We poets are the namers: It’s left to us to be the imagination’s first responders, discovering the contours and resonance of the crashing world we have awakened in. It’s not a job for poesies or dilettantes; without perceptive hearts our poems are just part of the debris field of the modern swath—blown litter. Maybe there is no way for poetry to assuage this, having been fatally disrupted one or two decades ago.

Yet maybe there’s a heroic element in all of us which has waited this long to awaken, tasking us to dig deeper, try harder; to burnish our sentences and pray to the brass angel that our foundations are correct and crafted stones are correct. Again and again and again, because now it feels like survival. The road of trials is truly long, but there is a treasure still to attain.

What I love about Jack Gilbert was his tenacity in this; settling for was a specie of dying, and he was too much in love with life (or enlivened by love) to reside in suburb of easy poems. It is never enough to merely subsist in poetry; one has to dig deeper, burnish harder, revise again and again. You never know which next word might fulcrum unexpected worlds.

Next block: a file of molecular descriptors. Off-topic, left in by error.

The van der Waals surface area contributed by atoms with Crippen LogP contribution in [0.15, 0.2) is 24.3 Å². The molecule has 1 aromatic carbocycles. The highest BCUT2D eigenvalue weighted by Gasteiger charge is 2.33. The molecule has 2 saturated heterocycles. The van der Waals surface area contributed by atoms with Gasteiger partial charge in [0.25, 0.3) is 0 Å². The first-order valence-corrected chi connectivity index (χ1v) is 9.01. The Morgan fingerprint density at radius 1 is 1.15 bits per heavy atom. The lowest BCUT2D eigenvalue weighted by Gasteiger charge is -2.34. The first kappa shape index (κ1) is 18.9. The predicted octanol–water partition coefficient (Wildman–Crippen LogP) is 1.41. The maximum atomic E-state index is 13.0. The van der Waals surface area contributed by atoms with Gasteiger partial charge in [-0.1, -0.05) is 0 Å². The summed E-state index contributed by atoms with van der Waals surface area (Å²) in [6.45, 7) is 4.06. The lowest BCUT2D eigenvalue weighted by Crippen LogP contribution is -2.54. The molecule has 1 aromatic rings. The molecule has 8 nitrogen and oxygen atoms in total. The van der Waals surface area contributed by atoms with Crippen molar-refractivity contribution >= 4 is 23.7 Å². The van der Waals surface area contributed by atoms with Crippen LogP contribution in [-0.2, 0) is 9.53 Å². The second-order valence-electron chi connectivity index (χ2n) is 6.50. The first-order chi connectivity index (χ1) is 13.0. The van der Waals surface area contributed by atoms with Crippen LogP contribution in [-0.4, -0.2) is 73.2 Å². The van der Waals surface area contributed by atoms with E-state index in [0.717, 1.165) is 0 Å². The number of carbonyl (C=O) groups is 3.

This poem is from Gilbert’s 1995 collection The Great Fires:


We find out the heart only by dismantling what
the heart knows. By redefining the morning,
we find a morning that comes just after darkness.
We can break through marriage into marriage.
By insisting on love we spoil it, get beyond
affection and wade mouth-deep into love.
We must unlearn the constellations to see the stars.
But going back toward childhood will not help.
The village is not better than Pittsburgh.
Only Pittsburgh is more than Pittsburgh.
Rome is better than Rome in the same way the sound
of racoon tongues licking the inside walls
of the garbage tub is more than the stir
of them in the muck of the garbage. Love is not
enough. We die and are put into the earth forever.
We should insist while there is still time. We must
eat through the wildness of her sweet body already